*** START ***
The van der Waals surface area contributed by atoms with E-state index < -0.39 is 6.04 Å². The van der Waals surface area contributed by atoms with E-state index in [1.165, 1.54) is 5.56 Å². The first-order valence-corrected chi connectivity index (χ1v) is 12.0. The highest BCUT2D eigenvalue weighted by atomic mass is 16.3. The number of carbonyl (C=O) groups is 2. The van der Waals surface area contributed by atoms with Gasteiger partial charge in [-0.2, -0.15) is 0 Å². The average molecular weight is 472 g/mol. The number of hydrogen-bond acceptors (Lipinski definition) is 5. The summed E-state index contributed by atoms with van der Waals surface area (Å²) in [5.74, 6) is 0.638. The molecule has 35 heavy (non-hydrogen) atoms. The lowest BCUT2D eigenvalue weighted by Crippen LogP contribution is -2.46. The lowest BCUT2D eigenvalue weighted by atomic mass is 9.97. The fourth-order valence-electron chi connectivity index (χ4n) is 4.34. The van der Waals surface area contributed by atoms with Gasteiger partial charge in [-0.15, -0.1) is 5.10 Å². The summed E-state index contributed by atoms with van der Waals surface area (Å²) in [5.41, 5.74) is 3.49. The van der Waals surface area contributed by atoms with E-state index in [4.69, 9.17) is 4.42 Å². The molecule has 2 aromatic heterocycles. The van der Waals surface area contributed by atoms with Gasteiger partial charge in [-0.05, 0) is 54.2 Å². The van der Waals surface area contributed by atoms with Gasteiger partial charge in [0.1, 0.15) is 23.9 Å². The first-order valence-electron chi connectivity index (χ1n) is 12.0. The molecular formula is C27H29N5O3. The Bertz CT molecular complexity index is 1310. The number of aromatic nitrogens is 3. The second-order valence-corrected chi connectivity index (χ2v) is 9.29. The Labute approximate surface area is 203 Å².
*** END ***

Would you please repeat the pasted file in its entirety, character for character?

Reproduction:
The van der Waals surface area contributed by atoms with E-state index < -0.39 is 6.04 Å². The van der Waals surface area contributed by atoms with E-state index in [1.165, 1.54) is 5.56 Å². The first-order valence-corrected chi connectivity index (χ1v) is 12.0. The highest BCUT2D eigenvalue weighted by atomic mass is 16.3. The number of carbonyl (C=O) groups is 2. The van der Waals surface area contributed by atoms with Gasteiger partial charge in [-0.2, -0.15) is 0 Å². The average molecular weight is 472 g/mol. The number of hydrogen-bond acceptors (Lipinski definition) is 5. The summed E-state index contributed by atoms with van der Waals surface area (Å²) in [5.74, 6) is 0.638. The molecule has 35 heavy (non-hydrogen) atoms. The lowest BCUT2D eigenvalue weighted by Crippen LogP contribution is -2.46. The lowest BCUT2D eigenvalue weighted by atomic mass is 9.97. The fourth-order valence-electron chi connectivity index (χ4n) is 4.34. The van der Waals surface area contributed by atoms with Gasteiger partial charge in [-0.15, -0.1) is 5.10 Å². The summed E-state index contributed by atoms with van der Waals surface area (Å²) in [5.41, 5.74) is 3.49. The van der Waals surface area contributed by atoms with E-state index in [4.69, 9.17) is 4.42 Å². The molecule has 2 aromatic heterocycles. The van der Waals surface area contributed by atoms with Gasteiger partial charge in [-0.05, 0) is 54.2 Å². The van der Waals surface area contributed by atoms with Gasteiger partial charge in [0.1, 0.15) is 23.9 Å². The first-order valence-electron chi connectivity index (χ1n) is 12.0. The molecular formula is C27H29N5O3. The Bertz CT molecular complexity index is 1310. The number of aromatic nitrogens is 3. The second-order valence-corrected chi connectivity index (χ2v) is 9.29. The Labute approximate surface area is 203 Å².